Government

The North is Nigeria’s biggest Culprit, Sanusi fighting for his life -Kukah

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Catholic Bishop, Matthew Kukah has said that the Emir of Kano, Muhammad Sanusi’s blunt talks and comments have created enemies for him, particularly within the Northern powers, and has also jeopardized his crown and his life.

TheCable reported that the Catholic Bishop made the remark while speaking at the ongoing conference, the 25th edition of the Nigerian Economic Summit Group (NESG)

Muhammad Sanusi is known to be a prominent speaker in the issues concerning the country, particularly its economy and development, his comments are usually honestly critical.

TheCable quoted Kakuh saying;

“The emir is here, he is still fighting for his life because of the position that he has taken and all of you sitting here know that it has literally become a matter to a particular course because the things he is saying are not popular,” he said.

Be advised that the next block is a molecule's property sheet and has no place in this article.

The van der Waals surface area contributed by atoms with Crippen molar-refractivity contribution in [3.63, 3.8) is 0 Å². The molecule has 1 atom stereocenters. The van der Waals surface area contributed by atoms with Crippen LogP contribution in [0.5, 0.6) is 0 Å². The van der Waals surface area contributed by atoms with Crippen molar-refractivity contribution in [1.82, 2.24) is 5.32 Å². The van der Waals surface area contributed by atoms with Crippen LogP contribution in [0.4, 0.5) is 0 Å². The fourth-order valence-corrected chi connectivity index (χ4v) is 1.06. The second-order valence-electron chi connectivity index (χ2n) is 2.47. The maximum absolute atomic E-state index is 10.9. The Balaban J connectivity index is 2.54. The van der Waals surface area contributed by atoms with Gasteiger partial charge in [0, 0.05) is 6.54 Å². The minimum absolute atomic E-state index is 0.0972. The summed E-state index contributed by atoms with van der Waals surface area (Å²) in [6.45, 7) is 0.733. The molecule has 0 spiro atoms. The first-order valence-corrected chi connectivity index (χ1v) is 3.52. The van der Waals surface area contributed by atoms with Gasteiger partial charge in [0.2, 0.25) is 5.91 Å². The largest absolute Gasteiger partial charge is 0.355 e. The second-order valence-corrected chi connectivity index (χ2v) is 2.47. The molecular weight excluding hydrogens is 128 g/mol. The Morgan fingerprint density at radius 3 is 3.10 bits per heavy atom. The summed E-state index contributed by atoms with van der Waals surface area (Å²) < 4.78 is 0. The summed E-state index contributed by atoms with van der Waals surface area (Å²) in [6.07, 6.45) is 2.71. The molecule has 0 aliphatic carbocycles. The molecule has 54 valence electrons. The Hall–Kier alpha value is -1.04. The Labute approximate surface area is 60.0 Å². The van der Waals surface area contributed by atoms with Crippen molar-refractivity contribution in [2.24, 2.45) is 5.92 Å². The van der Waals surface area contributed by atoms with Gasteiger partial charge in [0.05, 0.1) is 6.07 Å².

The governor of Kano State, Abdullahi Ganduje, had cut the Emir’s feathers when he created four emirates in Kano 2017. It was alleged that the Emir was being victimized by the governor over his blunt comments on the decision of the state government to award contracts to Chinese companies and on the flamboyant trips the governor was making to foreign countries.

Kakuh furthers made comments over the habitual acts of governors investing less in exucation but rather spends huge amounts on pilgrimages and building religious centres.

“The money that comes from the centre to our states, who is it meant for?

“When you say education is on the concurrent list, I worry that many of our states are providing opportunities for incubators of hatred to grow. If you take northern Nigeria where there is no single Christian or woman in the state assembly; women are lucky if they become commissioners for women affairs.

“When the federal government says that it doesn’t have a voice in what happens in distant states where governors have taken a license to behave irresponsibly in terms of issues of education.”

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“I have five secondary schools and I have to rely on the little collection that I receive in my church to send children to school and in many of the schools, 60% of the children are Muslims. Can we have a conversation with the state governments, the answer is almost no.

“The point I am making is that I think Northern Nigeria is a big culprit in a lot of the things that are wrong with Nigeria and I say this with all sense of responsibility.”

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